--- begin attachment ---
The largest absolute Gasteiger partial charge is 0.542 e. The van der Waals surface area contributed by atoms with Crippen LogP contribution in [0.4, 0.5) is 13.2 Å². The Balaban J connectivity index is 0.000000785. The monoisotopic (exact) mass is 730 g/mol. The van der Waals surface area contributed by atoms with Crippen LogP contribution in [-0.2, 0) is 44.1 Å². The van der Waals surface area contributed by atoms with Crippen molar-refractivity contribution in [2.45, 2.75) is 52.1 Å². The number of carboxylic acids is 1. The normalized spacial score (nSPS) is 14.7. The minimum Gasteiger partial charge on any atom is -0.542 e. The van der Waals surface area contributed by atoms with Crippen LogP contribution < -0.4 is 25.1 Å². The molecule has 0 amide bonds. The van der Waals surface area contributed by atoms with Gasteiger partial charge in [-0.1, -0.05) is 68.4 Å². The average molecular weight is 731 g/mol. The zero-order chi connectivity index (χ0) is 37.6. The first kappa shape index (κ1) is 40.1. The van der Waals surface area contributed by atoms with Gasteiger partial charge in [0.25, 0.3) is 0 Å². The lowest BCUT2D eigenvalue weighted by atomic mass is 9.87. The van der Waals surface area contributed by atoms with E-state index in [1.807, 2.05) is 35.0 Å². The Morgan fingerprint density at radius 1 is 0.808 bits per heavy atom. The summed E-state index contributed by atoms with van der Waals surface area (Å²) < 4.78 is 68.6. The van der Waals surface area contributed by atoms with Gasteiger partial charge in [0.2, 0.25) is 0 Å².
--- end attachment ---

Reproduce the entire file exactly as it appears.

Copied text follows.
The largest absolute Gasteiger partial charge is 0.542 e. The van der Waals surface area contributed by atoms with Crippen LogP contribution in [0.4, 0.5) is 13.2 Å². The Balaban J connectivity index is 0.000000785. The monoisotopic (exact) mass is 730 g/mol. The van der Waals surface area contributed by atoms with Crippen LogP contribution in [-0.2, 0) is 44.1 Å². The van der Waals surface area contributed by atoms with Crippen molar-refractivity contribution in [2.45, 2.75) is 52.1 Å². The number of carboxylic acids is 1. The normalized spacial score (nSPS) is 14.7. The minimum Gasteiger partial charge on any atom is -0.542 e. The van der Waals surface area contributed by atoms with Crippen LogP contribution < -0.4 is 25.1 Å². The molecule has 0 amide bonds. The van der Waals surface area contributed by atoms with Gasteiger partial charge in [-0.1, -0.05) is 68.4 Å². The average molecular weight is 731 g/mol. The zero-order chi connectivity index (χ0) is 37.6. The first kappa shape index (κ1) is 40.1. The van der Waals surface area contributed by atoms with Gasteiger partial charge in [0.25, 0.3) is 0 Å². The lowest BCUT2D eigenvalue weighted by atomic mass is 9.87. The van der Waals surface area contributed by atoms with E-state index in [1.807, 2.05) is 35.0 Å². The Morgan fingerprint density at radius 1 is 0.808 bits per heavy atom. The summed E-state index contributed by atoms with van der Waals surface area (Å²) < 4.78 is 68.6. The van der Waals surface area contributed by atoms with Gasteiger partial charge in [0.2, 0.25) is 0 Å².